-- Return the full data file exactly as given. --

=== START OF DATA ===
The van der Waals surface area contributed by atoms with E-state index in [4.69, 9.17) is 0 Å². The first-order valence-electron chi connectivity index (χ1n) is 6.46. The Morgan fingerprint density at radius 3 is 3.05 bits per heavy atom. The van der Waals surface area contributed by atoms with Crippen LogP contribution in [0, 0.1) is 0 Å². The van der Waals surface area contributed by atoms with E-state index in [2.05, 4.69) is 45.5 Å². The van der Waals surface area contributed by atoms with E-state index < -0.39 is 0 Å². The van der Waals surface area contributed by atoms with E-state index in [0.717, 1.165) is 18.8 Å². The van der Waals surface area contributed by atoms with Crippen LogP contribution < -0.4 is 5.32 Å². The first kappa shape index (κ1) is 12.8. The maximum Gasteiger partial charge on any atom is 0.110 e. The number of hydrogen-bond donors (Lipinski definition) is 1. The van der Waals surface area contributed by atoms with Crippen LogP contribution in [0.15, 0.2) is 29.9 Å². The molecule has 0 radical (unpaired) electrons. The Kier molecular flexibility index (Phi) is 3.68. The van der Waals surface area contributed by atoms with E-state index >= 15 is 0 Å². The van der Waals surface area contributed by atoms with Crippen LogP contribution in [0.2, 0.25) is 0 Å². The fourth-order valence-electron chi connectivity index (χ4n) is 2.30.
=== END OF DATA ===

The van der Waals surface area contributed by atoms with E-state index in [4.69, 9.17) is 0 Å². The first-order valence-electron chi connectivity index (χ1n) is 6.46. The Morgan fingerprint density at radius 3 is 3.05 bits per heavy atom. The van der Waals surface area contributed by atoms with Crippen LogP contribution in [0, 0.1) is 0 Å². The van der Waals surface area contributed by atoms with E-state index in [2.05, 4.69) is 45.5 Å². The van der Waals surface area contributed by atoms with E-state index < -0.39 is 0 Å². The van der Waals surface area contributed by atoms with E-state index in [0.717, 1.165) is 18.8 Å². The van der Waals surface area contributed by atoms with Crippen LogP contribution < -0.4 is 5.32 Å². The first kappa shape index (κ1) is 12.8. The maximum Gasteiger partial charge on any atom is 0.110 e. The number of hydrogen-bond donors (Lipinski definition) is 1. The van der Waals surface area contributed by atoms with Crippen LogP contribution in [0.15, 0.2) is 29.9 Å². The molecule has 0 radical (unpaired) electrons. The Kier molecular flexibility index (Phi) is 3.68. The van der Waals surface area contributed by atoms with E-state index >= 15 is 0 Å². The van der Waals surface area contributed by atoms with Crippen LogP contribution in [0.2, 0.25) is 0 Å². The fourth-order valence-electron chi connectivity index (χ4n) is 2.30.